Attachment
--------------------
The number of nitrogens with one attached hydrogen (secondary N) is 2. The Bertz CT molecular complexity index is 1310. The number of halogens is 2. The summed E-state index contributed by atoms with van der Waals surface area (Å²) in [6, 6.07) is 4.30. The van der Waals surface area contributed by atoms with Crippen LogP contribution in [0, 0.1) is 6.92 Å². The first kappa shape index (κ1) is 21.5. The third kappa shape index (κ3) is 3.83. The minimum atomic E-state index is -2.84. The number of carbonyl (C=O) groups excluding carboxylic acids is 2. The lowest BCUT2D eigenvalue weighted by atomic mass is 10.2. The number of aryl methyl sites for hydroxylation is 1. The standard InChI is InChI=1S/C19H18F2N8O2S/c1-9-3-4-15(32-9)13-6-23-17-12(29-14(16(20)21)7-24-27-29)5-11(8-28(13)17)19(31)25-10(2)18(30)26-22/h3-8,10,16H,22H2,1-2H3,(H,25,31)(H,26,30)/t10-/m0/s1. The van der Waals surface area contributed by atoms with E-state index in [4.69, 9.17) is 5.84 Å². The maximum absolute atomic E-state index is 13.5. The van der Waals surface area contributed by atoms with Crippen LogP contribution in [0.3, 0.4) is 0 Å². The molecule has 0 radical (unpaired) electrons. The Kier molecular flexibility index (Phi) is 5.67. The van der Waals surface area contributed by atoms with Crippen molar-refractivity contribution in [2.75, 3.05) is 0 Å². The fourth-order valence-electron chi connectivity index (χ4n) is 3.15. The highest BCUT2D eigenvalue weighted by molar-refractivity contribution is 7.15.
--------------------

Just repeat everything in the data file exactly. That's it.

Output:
The number of nitrogens with one attached hydrogen (secondary N) is 2. The Bertz CT molecular complexity index is 1310. The number of halogens is 2. The summed E-state index contributed by atoms with van der Waals surface area (Å²) in [6, 6.07) is 4.30. The van der Waals surface area contributed by atoms with Crippen LogP contribution in [0, 0.1) is 6.92 Å². The first kappa shape index (κ1) is 21.5. The third kappa shape index (κ3) is 3.83. The minimum atomic E-state index is -2.84. The number of carbonyl (C=O) groups excluding carboxylic acids is 2. The lowest BCUT2D eigenvalue weighted by atomic mass is 10.2. The number of aryl methyl sites for hydroxylation is 1. The standard InChI is InChI=1S/C19H18F2N8O2S/c1-9-3-4-15(32-9)13-6-23-17-12(29-14(16(20)21)7-24-27-29)5-11(8-28(13)17)19(31)25-10(2)18(30)26-22/h3-8,10,16H,22H2,1-2H3,(H,25,31)(H,26,30)/t10-/m0/s1. The van der Waals surface area contributed by atoms with E-state index in [4.69, 9.17) is 5.84 Å². The maximum absolute atomic E-state index is 13.5. The van der Waals surface area contributed by atoms with Crippen LogP contribution in [0.3, 0.4) is 0 Å². The molecule has 0 radical (unpaired) electrons. The Kier molecular flexibility index (Phi) is 5.67. The van der Waals surface area contributed by atoms with Crippen molar-refractivity contribution in [2.75, 3.05) is 0 Å². The fourth-order valence-electron chi connectivity index (χ4n) is 3.15. The highest BCUT2D eigenvalue weighted by molar-refractivity contribution is 7.15.